Deindividuation, self-awareness, and disinhibition.


Diener, E. (1979). Deindividuation, self-awareness, and disinhibition. Journal of Personality and Social Psychology, 37(7), 1160-1171.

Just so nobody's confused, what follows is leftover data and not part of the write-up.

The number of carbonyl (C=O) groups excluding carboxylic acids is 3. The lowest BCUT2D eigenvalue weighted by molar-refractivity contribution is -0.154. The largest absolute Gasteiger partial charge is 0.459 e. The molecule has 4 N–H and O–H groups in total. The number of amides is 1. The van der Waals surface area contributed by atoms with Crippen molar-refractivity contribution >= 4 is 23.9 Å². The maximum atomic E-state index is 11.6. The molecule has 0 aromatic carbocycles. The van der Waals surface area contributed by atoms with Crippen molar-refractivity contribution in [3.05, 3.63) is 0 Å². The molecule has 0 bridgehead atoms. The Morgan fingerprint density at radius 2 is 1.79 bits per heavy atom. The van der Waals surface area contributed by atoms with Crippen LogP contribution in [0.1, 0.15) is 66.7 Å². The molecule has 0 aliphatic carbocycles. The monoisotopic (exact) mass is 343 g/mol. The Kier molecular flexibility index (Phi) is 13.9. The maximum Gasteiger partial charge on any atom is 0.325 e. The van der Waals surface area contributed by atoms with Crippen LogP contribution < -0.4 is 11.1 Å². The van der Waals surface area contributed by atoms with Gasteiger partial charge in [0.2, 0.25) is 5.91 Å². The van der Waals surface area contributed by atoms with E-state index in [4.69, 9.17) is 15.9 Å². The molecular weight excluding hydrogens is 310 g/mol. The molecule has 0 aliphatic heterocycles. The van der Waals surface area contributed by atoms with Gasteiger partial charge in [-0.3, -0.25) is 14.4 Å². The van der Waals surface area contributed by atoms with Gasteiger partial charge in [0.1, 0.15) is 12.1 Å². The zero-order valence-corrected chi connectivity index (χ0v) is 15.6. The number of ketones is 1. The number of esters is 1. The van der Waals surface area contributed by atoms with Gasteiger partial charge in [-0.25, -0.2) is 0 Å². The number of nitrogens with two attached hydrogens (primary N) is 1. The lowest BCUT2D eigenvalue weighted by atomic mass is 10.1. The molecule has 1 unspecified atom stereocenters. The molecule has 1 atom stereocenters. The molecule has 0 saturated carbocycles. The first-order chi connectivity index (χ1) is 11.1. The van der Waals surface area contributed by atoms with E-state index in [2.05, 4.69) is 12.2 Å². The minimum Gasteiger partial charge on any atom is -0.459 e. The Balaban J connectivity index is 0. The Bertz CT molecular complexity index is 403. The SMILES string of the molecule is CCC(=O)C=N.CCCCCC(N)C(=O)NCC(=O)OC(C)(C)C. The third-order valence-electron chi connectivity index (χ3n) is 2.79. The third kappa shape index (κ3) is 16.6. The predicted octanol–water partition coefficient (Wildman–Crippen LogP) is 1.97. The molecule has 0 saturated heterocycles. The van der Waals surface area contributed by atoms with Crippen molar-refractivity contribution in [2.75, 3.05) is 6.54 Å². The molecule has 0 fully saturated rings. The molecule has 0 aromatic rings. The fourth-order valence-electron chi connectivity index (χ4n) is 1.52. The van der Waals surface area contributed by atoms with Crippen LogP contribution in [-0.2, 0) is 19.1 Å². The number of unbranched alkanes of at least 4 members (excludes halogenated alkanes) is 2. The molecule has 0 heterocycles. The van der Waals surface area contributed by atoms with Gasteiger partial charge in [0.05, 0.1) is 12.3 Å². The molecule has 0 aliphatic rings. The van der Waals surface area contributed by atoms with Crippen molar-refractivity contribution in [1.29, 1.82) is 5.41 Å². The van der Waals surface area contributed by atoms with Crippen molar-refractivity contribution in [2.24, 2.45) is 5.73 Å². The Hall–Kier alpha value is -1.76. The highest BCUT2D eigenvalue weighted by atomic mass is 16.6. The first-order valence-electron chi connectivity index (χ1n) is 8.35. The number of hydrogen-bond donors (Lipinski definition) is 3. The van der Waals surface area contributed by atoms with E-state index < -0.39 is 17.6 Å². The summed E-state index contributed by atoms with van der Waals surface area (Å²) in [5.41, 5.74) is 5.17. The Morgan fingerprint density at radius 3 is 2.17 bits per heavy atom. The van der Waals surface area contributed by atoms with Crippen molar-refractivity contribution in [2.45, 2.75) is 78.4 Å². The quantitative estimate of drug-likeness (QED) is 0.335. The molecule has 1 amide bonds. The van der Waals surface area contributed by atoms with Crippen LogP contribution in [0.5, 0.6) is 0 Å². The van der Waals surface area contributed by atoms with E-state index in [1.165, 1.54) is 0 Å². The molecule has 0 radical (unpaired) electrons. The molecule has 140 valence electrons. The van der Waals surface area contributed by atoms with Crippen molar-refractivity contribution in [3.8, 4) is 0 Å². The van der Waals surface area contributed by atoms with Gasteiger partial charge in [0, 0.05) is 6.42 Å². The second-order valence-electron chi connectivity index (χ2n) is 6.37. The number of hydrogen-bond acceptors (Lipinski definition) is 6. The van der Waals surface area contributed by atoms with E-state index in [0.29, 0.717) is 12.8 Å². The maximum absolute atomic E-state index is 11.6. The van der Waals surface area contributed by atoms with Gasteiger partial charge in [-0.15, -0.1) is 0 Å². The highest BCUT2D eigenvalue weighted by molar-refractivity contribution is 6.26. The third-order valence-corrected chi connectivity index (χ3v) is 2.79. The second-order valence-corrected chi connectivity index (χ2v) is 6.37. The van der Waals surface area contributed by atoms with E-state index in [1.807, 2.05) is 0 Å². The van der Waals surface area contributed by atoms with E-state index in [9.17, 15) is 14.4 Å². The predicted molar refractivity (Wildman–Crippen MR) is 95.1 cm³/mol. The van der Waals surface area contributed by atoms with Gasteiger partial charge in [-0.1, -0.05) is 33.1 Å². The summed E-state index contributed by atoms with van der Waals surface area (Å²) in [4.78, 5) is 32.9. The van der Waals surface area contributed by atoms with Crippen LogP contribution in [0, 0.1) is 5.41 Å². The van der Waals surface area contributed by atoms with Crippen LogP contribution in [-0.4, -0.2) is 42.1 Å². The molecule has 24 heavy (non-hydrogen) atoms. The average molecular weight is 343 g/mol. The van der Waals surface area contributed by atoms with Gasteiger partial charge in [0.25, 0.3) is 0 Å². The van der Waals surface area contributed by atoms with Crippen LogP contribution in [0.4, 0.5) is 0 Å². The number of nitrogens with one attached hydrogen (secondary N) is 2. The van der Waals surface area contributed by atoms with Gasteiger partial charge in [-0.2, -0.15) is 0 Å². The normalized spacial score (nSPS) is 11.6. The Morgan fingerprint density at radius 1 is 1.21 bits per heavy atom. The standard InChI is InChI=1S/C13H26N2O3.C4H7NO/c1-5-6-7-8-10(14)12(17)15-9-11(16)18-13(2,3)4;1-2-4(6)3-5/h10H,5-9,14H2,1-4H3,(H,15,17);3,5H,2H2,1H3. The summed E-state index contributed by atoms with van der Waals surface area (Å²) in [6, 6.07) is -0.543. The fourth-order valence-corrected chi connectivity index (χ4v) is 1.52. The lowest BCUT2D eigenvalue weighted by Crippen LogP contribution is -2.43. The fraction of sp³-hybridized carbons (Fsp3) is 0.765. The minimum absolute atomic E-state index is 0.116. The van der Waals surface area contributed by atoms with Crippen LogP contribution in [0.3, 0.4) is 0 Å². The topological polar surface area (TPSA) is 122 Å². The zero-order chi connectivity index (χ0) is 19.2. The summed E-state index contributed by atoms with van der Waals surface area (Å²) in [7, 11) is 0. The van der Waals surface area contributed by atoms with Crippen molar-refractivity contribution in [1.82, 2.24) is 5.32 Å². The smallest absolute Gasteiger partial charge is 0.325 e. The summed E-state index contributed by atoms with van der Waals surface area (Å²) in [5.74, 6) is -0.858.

This study was designed to discover whether lack of self-awareness, group unity, lack of conscious planning, and disinhihiled behavior occur together in deindividuating settings, as predicted by Uiener's theory of deindividuation. Another purpose of the study was to compare the characteristics of deinriividuation in groups with the characteristics of lack of self-awareness induced in a nonsodal way. Three conditions were compared: deindividuated, non-self aware, and self-aware. After (he manipulations, participants could choose inhibited versus disinhibited tasks in a supposed "creativity" session, followed by a variety of deindividuation measures. When the dependent variables were factor analyzed, key components of deindividuation loaded together on a single common factor. The results also revealed that the deindividuation group surpassed the other two on the deindividuation factor (p < .001 ) and on inosl of the individual measures. For some of the variables, the deindividuation and noii-self-aware groups differed signilicantly, suggesting that deindividuation may not be identical in every respect to lack of self-awareness induced in a nonsocial way

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